The the ways in which one sees one’s own

The combination of a tactile visuality and textuality is standard, prevalent in performance art  practice, where a blind or veil tends to separate viewer and viewed. The use of the body nessisary to performance acts to thematically conceive the idea of  “being” and of experimenting with and creating new identities. The body confining to the state of being brings forward the questioning of what it feels like to be within a body, previously disused in seminar. The physical and outward appearance relative to the identity of the being is transcribed through the behaviours of self and communitas. The human body acts as an individual object that possess both singular and communal identities. The performative piece includes that of the body trapped within a skin like sheet transformative in shape movement and behaviours. The veil acts to distort and disrupt the body from the being while continuing to separate the relationship between spectator and the “being” of the performer. The outward skin of the body similar to that of a a snake sheds its skin, but emerges untransformed, a kind of living mask that remains unchanged while the beings within it change. Spectator and performer rely on implicit recognition of the human body in reference to, cultural assosiation, and religious values reinforced by a  collective memory of behaviour identity. The imagery of the body communicates religious ideas and moral values artistically through divisions of expression. “Analyzing the various interconnections of the human body with art and religion is the manner in which one comes to describe and understand the ways in which one sees one’s own image and in which other peoples see their own images”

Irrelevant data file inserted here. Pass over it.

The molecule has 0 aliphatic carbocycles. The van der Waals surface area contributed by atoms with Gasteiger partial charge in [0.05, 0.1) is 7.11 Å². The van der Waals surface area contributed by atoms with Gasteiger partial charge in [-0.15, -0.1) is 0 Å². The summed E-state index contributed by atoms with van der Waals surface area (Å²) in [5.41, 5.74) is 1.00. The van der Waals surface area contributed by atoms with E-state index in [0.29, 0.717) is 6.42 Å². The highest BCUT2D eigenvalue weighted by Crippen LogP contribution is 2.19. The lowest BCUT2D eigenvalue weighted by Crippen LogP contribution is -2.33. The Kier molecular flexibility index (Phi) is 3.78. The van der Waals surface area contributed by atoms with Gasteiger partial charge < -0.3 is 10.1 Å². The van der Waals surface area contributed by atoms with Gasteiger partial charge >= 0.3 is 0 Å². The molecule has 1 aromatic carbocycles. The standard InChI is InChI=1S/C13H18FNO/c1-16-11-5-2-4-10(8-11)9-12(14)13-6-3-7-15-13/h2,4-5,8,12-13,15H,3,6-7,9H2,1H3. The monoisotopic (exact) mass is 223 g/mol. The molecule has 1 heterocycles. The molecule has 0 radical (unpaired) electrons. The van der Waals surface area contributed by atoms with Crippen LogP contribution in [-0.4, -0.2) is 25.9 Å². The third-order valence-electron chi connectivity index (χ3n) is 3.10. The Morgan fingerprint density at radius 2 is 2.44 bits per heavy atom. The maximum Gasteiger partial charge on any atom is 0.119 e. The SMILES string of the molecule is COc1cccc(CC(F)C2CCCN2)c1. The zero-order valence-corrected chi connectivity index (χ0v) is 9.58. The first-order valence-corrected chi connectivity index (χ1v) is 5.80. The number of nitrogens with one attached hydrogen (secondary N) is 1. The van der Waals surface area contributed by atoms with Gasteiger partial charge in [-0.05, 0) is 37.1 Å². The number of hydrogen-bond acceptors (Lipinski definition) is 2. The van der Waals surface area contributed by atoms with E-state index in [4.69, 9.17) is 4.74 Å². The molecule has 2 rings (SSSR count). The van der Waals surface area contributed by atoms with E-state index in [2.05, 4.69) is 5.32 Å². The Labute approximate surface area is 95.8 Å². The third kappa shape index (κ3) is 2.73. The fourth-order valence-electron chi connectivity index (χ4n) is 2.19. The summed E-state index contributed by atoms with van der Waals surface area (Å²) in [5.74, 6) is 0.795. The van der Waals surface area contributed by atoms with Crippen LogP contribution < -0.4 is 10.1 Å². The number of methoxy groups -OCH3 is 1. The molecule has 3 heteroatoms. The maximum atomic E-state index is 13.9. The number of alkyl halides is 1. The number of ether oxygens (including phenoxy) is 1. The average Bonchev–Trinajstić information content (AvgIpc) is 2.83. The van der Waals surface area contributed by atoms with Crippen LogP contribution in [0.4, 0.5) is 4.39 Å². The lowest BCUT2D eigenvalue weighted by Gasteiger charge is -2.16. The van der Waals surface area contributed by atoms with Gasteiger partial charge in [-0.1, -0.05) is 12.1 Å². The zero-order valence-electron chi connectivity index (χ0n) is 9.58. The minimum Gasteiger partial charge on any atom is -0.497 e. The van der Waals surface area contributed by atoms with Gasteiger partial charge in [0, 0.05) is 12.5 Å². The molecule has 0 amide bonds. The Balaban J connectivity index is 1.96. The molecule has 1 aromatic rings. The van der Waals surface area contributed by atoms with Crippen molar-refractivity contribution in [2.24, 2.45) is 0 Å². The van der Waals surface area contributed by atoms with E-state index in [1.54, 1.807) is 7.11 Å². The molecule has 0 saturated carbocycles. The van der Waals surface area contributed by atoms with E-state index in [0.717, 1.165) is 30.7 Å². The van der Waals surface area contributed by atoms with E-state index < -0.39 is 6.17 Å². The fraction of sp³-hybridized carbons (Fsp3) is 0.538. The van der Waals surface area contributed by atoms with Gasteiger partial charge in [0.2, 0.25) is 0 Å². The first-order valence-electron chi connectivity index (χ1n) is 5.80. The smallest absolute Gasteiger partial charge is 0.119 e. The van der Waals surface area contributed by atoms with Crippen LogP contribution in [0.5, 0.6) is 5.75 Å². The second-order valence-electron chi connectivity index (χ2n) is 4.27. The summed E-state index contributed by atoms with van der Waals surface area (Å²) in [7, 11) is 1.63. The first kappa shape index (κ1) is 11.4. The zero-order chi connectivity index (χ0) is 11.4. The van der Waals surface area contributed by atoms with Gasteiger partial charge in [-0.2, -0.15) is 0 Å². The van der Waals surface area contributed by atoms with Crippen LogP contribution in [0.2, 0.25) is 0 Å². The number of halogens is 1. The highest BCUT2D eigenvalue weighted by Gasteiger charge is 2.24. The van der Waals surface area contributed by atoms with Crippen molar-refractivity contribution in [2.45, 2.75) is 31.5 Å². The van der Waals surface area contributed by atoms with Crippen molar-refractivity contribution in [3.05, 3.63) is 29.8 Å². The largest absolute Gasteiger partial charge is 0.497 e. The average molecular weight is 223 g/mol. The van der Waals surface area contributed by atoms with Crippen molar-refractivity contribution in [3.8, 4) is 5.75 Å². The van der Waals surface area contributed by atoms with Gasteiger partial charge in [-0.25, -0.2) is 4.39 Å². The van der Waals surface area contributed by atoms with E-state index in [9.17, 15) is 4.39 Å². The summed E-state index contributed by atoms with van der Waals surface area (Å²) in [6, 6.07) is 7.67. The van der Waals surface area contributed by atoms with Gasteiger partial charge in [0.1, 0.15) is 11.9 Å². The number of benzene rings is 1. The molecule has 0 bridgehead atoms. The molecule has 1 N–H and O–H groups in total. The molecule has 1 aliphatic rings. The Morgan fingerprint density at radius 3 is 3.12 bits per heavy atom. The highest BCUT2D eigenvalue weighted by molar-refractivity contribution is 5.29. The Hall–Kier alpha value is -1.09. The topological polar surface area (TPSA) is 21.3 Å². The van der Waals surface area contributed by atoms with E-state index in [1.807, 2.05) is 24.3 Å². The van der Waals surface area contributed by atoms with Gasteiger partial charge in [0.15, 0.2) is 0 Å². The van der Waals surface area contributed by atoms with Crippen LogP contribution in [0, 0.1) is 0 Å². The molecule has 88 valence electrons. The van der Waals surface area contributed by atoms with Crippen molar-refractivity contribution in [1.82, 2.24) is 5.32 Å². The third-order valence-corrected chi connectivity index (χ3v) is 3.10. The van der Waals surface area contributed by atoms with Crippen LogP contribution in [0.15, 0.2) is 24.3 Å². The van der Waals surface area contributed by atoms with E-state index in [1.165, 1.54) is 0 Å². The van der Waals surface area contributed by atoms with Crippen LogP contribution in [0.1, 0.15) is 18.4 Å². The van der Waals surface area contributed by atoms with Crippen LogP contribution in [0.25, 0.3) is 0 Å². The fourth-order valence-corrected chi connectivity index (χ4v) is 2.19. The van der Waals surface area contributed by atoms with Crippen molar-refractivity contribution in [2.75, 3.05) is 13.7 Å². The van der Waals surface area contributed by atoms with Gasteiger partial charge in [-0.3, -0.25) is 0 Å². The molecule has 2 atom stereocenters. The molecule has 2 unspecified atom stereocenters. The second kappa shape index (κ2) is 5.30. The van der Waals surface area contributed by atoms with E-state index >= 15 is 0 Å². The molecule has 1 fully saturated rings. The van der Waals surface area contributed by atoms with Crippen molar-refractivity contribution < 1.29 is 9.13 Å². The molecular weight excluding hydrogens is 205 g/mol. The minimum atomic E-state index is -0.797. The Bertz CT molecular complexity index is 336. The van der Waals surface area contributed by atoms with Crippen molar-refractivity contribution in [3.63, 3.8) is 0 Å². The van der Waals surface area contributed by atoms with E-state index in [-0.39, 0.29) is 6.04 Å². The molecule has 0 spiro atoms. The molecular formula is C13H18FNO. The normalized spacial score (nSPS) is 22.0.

The essence of being human especially with relation to divinity and cultural concepts of humanity must be transformed into substantive and convincing shapes, whether natural or abstract.